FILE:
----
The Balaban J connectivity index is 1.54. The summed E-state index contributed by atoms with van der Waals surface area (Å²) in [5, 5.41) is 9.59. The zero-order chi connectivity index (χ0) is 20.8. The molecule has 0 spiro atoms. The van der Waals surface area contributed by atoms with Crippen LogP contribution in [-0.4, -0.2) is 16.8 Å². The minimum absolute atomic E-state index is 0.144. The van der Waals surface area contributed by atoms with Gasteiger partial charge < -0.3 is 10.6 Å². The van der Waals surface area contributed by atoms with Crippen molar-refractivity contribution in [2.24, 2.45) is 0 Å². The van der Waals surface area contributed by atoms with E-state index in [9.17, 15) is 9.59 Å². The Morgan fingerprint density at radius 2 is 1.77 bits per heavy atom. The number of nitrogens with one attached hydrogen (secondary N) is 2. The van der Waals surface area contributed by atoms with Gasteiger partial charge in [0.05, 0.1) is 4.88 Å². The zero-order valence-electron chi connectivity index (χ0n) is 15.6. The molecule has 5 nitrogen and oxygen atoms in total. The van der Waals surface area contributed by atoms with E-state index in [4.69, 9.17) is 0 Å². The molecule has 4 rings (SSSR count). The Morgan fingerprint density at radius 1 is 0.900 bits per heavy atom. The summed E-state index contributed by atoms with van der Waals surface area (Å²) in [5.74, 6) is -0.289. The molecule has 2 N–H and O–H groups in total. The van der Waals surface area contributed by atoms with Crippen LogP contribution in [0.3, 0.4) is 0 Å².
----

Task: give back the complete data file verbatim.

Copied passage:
The Balaban J connectivity index is 1.54. The summed E-state index contributed by atoms with van der Waals surface area (Å²) in [5, 5.41) is 9.59. The zero-order chi connectivity index (χ0) is 20.8. The molecule has 0 spiro atoms. The van der Waals surface area contributed by atoms with Crippen LogP contribution in [-0.4, -0.2) is 16.8 Å². The minimum absolute atomic E-state index is 0.144. The van der Waals surface area contributed by atoms with Gasteiger partial charge < -0.3 is 10.6 Å². The van der Waals surface area contributed by atoms with Crippen molar-refractivity contribution in [2.24, 2.45) is 0 Å². The van der Waals surface area contributed by atoms with E-state index in [9.17, 15) is 9.59 Å². The Morgan fingerprint density at radius 2 is 1.77 bits per heavy atom. The number of nitrogens with one attached hydrogen (secondary N) is 2. The van der Waals surface area contributed by atoms with Gasteiger partial charge in [0.05, 0.1) is 4.88 Å². The zero-order valence-electron chi connectivity index (χ0n) is 15.6. The molecule has 5 nitrogen and oxygen atoms in total. The van der Waals surface area contributed by atoms with E-state index in [4.69, 9.17) is 0 Å². The molecule has 4 rings (SSSR count). The Morgan fingerprint density at radius 1 is 0.900 bits per heavy atom. The summed E-state index contributed by atoms with van der Waals surface area (Å²) in [5.74, 6) is -0.289. The molecule has 2 N–H and O–H groups in total. The van der Waals surface area contributed by atoms with Crippen LogP contribution in [0.3, 0.4) is 0 Å².